New York Times Op Ed May 4 2013
AMERICANS replace their cellphones every 22 months, junking some 150 million old phones in 2010 alone. Ever wondered what happens to all these old phones? The answer isn’t pretty.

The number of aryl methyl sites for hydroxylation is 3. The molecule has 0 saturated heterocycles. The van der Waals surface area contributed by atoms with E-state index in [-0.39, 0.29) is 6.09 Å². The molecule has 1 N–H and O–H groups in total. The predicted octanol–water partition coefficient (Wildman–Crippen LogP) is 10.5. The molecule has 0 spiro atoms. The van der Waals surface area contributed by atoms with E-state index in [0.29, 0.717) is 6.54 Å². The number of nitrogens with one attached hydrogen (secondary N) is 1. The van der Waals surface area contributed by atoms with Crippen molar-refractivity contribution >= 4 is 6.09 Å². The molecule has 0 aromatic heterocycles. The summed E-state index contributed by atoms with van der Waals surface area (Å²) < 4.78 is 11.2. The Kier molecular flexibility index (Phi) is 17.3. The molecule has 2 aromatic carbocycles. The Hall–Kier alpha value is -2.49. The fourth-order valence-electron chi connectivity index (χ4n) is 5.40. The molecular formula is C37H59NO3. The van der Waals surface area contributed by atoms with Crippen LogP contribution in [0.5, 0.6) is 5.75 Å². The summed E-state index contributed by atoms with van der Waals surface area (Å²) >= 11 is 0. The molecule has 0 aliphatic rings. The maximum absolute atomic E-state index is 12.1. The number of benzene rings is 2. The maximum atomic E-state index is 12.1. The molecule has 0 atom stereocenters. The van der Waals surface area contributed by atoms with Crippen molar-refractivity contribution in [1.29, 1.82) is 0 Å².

In far-flung, mostly impoverished places like Agbogbloshie, Ghana; Delhi, India; and Guiyu, China, children pile e-waste into giant mountains and burn it so they can extract the metals — copper wires, gold and silver threads — inside, which they sell to recycling merchants for only a few dollars. In India, young boys smash computer batteries with mallets to recover cadmium, toxic flecks of which cover their hands and feet as they work. Women spend their days bent over baths of hot lead, “cooking” circuit boards so they can remove slivers of gold inside. Greenpeace, the Basel Action Network and others have posted YouTube videos of young children inhaling the smoke that rises from burned phone casings as they identify and separate different kinds of plastics for recyclers. It is hard to imagine that good health is a by-product of their unregulated industry.